The Făgăraș Mountains cover the administrative territory of Sibiu only from the Olt Valley - Turnu Roșu to the Arpașul Mare Valley and only with their northern side, downstream from the main peak. This section has three separate sectors marked by their different reliefs.
The first comprises the mountain region from west to east, respectively Chica Pietrelor - 1600 m to the Moașa Sebeșului Summit - 2034 m. Here the peak’s altitude increases to the east forming rounded shapes and the northern valleys are much easier to access. The forest vegetation goes up to 1650 m of altitude and the Olt River basin crosses sub-alpine meadows and resinous or mixed forests with a great scenic value.
In the second sector which goes all the way to the Scara Summit - 2306 m we notice the first signs of Quaternary glaciation while the third sector, the main peak - of a particular austere beauty - presents an unusual ruin-like aspect with sharp, trapeze shaped peaks, spectacularly crenelated ridges, high saddles and a “necklace” of blue, clear waters in the glacial calderas succeeding one another on the northern Sibiu side - from Lake Avrig to Lakes Călțun, Doamnei, Bâlea, Podrăgel and Podragu. The terraces below the lakes, crossed by the Carpathians’ densest river basin, open high jump boards for the Moașa, Șerbota and Bâlea waterfalls which flow to the ineffable forest area descending to the Țara Oltului piedmont. The Făgăraș central glacial sector is also the most tourist dense region; it holds natural heritage treasures such as the Alpine Zone Nature Reserve between the summits of Suru and Podragu, the Arpășel Wildlife Reserve and the majestic summits of Negoiu, Călțun, Lespezi and Vânătoarea lui Buteanu – all exceeding 2500 m. Nowhere else in the Carpathians can tourists climb a summit of over 2500 m in just two hours, like from Bâlea Lake to Vânătoarea.
Along all the 17 valleys opening from west (Turnu Roșu) to east (Valea Podragului) the tourists come across guesthouses, summer houses and pastoral paths going up to the summit clearings. However, the marked tourist trails take you from the Țara Oltului settlements to the Suru refuge from Sebeșu de Sus; from Avrig to the la Poiana Neamțului and Bărcaciu Chalets; from Porumbacu to the Negoiu Chalet; to Vama Cucului, Bâlea Waterfall, Paltinul and Bâlea Lake via the Transfăgărășan (DN7C); from Arpașu de Jos to the Albota Tourist Complex and from Arpaşul de Sus or from the town of Victoria to Turnuri, respectively to the Podragu Chalet.
At present, the entire mountain is part of the Făgăraș Mountains Natura 2000 site so it adopted the European conservation and protection rules for all its natural values.
The vegetation varies with altitude. From deciduous and spruce forests to mountain pine, blueberry, cranberry or alder shrubs; the alpine meadows are covered with delicate, brightly coloured flowers: cup-like willow gentians, silver hawkweeds, primroses, alpine bellflowers, gentians.
The area is populated by roe deer, red deer, brown bear, European pine marten and felines such as the lynx, the wild cat. The alpine zone is home to the chamois. Birds are represented by the common chaffinch, wallcreeper, the hazel grouse, the common rock thrush, the common buzzard, the capercaillie, the golden eagle.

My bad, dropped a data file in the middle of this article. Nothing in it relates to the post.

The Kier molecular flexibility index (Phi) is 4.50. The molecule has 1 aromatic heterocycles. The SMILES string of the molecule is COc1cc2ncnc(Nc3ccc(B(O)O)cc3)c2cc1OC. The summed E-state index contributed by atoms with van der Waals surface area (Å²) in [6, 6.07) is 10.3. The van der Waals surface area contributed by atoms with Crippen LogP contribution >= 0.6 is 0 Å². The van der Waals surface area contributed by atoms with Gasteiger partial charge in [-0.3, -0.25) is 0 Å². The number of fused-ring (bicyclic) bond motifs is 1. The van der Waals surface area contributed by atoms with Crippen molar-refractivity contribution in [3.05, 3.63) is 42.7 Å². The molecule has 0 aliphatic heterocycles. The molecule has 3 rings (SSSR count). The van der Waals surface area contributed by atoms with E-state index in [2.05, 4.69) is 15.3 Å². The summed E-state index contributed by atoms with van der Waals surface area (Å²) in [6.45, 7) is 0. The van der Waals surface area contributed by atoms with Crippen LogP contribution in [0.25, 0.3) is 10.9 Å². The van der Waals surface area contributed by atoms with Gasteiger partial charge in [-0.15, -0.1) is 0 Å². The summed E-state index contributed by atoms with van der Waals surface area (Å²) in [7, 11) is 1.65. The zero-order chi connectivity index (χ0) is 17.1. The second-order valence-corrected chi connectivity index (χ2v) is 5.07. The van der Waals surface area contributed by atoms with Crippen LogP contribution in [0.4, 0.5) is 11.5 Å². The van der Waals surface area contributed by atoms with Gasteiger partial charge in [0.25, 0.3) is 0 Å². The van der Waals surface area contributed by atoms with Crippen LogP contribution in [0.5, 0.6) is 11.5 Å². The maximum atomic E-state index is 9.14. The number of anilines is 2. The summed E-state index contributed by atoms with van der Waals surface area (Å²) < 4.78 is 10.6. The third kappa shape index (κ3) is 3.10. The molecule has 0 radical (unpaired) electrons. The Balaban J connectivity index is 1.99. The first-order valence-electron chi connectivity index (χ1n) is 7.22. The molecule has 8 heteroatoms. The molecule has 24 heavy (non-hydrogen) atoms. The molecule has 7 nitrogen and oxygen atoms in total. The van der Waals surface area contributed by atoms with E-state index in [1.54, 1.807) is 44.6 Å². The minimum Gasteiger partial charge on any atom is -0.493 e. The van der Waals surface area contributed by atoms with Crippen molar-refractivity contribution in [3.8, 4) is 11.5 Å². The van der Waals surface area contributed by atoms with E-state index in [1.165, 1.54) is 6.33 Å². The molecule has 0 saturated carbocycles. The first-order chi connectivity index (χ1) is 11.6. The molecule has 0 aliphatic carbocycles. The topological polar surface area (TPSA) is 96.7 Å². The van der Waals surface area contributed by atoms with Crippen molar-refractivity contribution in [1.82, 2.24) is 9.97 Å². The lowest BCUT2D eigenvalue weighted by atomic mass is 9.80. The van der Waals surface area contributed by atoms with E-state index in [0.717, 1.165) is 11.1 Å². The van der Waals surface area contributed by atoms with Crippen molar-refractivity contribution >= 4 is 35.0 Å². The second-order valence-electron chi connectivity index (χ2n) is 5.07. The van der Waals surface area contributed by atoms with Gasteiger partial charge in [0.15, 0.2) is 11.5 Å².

Protected natural areas
The Făgăraş Alpine Zone Nature Reserve
It is located on the northern side of the mountain and it is home to many snow and glacial lakes. It covers also the Arpăşel Wildlife Reserve and the Bâlea Valley Nature Reserve.
The Avrig – Scorei – Făgăraş SPA
The Olt River is a migratory ecologic corridor for birds, connecting the different geographical areas of Romania and Europe. In the periods of migration, the total population of water birds exceeds 30,000 - 40,000 individuals each year.
The Făgăraş Piedmont SPA
It provides the necessary conditions for the existence of important bird species threatened in Europe and globally. The protected species are: the corncrake, the white stork, the lesser spotted eagle, the capercaillie, the European honey buzzard, the Ural owl, the grey-headed woodpecker, the white-backed woodpecker and the woodlark.
The Mlaca Tătarilor SCI
The area is represented by a peat bog hosting a high number of rare plant species.
The Făgăraş Mountains SCI
The site also encompasses the highest and wildest sector of the Romanian Carpathians and it preserves 23 habitats.
Trails in the Făgăraș Mountains
The eight hiking trails going across the central glacial sector of the Făgăraş Mountains are rather difficult, some being only recommended to experienced hikers. In winter (November 1st - June 1st) the trails above the chalets are inaccessible. The mountain may be reached from Turnu Roşu, Racoviţa, Avrig, Porumbacu de Sus, Cârţişoara and from the Bâlea Lake.
Bâlea Lake may be accessed only by cable car from November to July and by car in summertime and it has a Mountain Rescue Station.
Did you know...?
The Făgăraş Mountains are also called the Transylvanian Alps.
The Romanian Carpathians have 14 summits exceeding 2500 m and 8 of them are in the Făgăraş Mountains.
In the higher area of the Bâlea Caldera, to the east - Capra Saddle - lies another glacial arch hiding the Capra Lake at 2251 m of altitude; the lake surface - 1.8 ha, its depth - 8 m.
The northern side of the Făgăraş Mountains is spectacular due to the big altitude difference: 2,000 m in just 10 km.